How to Handle a Teflon Employee

Employers frequently believe that they cannot discipline or adversely affect the employment of employees who have complained about violations of various state or federal laws or who have played the role of whistle blower. Worse, there are employees who believe their employment is “untouchable” if they complain or blow the whistle. In a recent case one such employee got a rude awakening: Imbornone v. Treasure Chest Casino.

Timing Looked Bad, But… Sylvia Imbornone had worked as a surveillance agent for Treasure Chest Casino for seven years when the casino fired her. In 2002, she complained that a female co-worker was sexually harassing her. After an investigation the casino terminated Imbornone's harasser. Additionally, the company met with the entire surveillance department and reviewed its harassment policy, which indicated the company could terminate employees who violated the policy.

Approximately three and one half months later, a male surveillance agent complained that Imbornone had sexually harassed him. Although Imbornone admitted the inappropriate behavior alleged, she contended the man reciprocated her conduct. The company suspended Ms. Imbornone pending additional investigation.

During Imbornone's suspension, her attorney sent the casino a letter with a signed statement in which Imbornone admitted that she had engaged in the inappropriate conduct but which also complained that her co-workers were sexually harassing her. The company then terminated Imbornone for violating its sexual harassment policy. She subsequently filed a lawsuit in federal court against the company alleging that it terminated her for complaining about sexual harassment.

…Timing Isn't Everything. The district court determined that Ms. Imbornone did not present any evidence that her complaint and termination were related and granted judgment to the casino.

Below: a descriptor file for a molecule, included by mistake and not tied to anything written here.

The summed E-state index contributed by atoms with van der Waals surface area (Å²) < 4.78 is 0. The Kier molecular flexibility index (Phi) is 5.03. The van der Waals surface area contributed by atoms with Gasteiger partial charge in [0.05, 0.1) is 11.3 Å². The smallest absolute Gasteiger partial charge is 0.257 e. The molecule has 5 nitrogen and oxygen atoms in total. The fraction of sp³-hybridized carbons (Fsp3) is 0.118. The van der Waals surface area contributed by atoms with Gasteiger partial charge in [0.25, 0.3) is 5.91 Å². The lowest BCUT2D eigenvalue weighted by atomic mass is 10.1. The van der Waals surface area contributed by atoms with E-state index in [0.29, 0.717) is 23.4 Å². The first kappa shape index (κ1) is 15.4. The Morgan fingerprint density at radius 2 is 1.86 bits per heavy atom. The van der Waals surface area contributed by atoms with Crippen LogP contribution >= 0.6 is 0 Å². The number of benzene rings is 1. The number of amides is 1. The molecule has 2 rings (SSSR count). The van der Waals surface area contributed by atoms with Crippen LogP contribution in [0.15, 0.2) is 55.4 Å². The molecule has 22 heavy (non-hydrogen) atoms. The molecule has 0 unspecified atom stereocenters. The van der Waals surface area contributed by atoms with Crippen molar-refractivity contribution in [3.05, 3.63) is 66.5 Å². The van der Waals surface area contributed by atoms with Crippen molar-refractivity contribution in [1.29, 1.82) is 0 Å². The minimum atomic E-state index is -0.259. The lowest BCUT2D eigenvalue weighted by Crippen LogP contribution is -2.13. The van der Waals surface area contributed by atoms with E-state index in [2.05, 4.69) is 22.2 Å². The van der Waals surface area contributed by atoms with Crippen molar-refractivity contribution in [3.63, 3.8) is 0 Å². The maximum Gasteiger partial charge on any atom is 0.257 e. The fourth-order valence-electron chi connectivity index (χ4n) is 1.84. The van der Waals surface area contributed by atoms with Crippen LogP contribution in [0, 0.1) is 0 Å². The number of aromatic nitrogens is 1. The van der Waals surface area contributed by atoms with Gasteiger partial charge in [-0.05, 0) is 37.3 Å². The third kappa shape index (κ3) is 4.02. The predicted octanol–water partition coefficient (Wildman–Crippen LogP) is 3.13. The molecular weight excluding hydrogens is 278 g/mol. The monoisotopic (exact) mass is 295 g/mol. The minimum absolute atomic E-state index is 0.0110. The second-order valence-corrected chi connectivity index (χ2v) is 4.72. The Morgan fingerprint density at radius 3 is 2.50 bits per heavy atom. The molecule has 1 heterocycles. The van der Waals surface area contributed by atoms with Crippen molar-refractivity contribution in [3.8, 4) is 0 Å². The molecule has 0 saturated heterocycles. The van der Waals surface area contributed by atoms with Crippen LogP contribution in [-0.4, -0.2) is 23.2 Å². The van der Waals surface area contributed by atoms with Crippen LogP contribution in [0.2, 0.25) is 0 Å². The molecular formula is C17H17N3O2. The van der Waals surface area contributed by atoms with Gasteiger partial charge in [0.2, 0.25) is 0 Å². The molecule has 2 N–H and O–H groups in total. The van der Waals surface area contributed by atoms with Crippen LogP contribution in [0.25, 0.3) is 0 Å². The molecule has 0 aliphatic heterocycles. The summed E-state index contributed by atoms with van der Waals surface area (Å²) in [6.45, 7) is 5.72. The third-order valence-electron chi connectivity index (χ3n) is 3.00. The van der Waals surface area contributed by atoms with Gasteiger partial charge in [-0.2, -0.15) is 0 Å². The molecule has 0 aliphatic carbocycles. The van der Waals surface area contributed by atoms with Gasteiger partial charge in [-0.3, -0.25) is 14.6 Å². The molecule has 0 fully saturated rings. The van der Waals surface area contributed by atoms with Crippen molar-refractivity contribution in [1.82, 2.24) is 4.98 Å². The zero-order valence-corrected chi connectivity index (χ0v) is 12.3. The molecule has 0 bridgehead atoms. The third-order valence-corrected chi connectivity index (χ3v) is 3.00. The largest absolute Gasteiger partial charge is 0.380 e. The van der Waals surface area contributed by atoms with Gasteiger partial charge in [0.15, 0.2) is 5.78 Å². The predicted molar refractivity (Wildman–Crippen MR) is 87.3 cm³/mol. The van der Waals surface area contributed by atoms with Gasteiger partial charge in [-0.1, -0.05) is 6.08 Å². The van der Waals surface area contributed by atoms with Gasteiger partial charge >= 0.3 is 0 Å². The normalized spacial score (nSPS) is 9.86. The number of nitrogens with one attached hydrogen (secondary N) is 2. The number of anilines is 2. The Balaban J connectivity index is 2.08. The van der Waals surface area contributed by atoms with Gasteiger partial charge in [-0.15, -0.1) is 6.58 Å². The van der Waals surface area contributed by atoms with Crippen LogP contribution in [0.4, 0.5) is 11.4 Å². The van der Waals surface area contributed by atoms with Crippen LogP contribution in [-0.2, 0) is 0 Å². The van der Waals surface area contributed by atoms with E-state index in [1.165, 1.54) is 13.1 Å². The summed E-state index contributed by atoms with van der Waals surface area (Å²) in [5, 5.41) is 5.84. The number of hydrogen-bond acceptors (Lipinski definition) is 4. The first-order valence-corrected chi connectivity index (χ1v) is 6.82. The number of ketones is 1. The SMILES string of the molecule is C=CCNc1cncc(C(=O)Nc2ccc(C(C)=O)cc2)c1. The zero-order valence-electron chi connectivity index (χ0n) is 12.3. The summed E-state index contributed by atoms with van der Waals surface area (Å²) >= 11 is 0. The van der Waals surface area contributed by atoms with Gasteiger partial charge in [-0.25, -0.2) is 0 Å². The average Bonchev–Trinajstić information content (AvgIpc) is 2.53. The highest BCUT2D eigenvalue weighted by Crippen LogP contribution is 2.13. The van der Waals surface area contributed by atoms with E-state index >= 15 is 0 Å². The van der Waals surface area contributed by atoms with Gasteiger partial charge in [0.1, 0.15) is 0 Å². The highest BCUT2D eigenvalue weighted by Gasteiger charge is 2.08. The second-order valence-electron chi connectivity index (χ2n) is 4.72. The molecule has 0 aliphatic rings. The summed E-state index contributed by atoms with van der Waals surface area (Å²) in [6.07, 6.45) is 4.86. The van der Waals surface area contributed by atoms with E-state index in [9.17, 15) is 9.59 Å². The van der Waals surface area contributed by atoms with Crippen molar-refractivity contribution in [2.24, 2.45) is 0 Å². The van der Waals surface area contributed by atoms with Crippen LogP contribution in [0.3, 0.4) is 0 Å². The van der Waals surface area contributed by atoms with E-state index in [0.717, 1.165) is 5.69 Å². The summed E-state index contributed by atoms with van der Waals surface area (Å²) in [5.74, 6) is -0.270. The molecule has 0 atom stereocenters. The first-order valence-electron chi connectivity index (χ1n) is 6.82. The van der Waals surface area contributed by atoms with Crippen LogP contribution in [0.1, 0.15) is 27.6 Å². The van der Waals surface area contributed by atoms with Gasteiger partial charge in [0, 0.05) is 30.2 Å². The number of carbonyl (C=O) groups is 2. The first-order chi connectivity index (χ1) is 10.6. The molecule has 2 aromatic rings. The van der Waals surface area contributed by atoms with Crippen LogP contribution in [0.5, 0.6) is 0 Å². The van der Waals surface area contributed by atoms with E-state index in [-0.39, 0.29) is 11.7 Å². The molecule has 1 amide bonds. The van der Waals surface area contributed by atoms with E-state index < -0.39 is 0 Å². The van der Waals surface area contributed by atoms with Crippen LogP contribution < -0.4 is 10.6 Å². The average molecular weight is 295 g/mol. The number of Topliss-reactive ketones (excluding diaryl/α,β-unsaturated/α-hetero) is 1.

In its holding, the court noted that Imbornone's first complaint had led to the termination of a co-worker's employment, that Imbornone had attended training, which indicated that termination was a possible consequence of violating the harassment policy, and that she had admitted engaging in inappropriate conduct. Thus, Imbornone failed to show that the company's decision to terminate her employment was a pretext for retaliation.

Lay The Groundwork Early. The key questions then are when is an employer most at risk for retaliation claims and how do you avoid them. First, adverse actions on the heels of an employee's complaint (even one made during the disciplinary process) can make adverse action seem too risky because the timing could lead a person to infer a causal connection between the complaint and the action.

The federal appellate courts currently are split on whether a temporal nexus standing alone is sufficient to give rise to an inference of retaliation. Nevertheless, if the basis for the decision is well-documented then an employee's chances of prevailing drop considerably — especially if the decision was made before the protected activity took place.

One crucial point is to document decisions as they are made and not just after they are communicated. For example, if you decide to terminate an employee but want to wait until after the holidays or after a project is complete, and the employee complains in the interim, the employee's case looks viable because communication of the decision was delayed. But if the decision and basis for delay have been memorialized, then the documentation can help negate the nexus between the complaint and the decision.

Documentation can take some of the shine off of a Teflon employee.

Myra Creighton is a partner with Fisher & Phillips Law Firm. Her practice in labor and employment law focuses on litigation and counseling clients concerning issues under the Americans with Disabilities Act, Family and Medical Leave Act, and sexual harassment. Myra may be contacted at 404-240-4285 or This information provided is general and educational and not legal advice. For additional information go to

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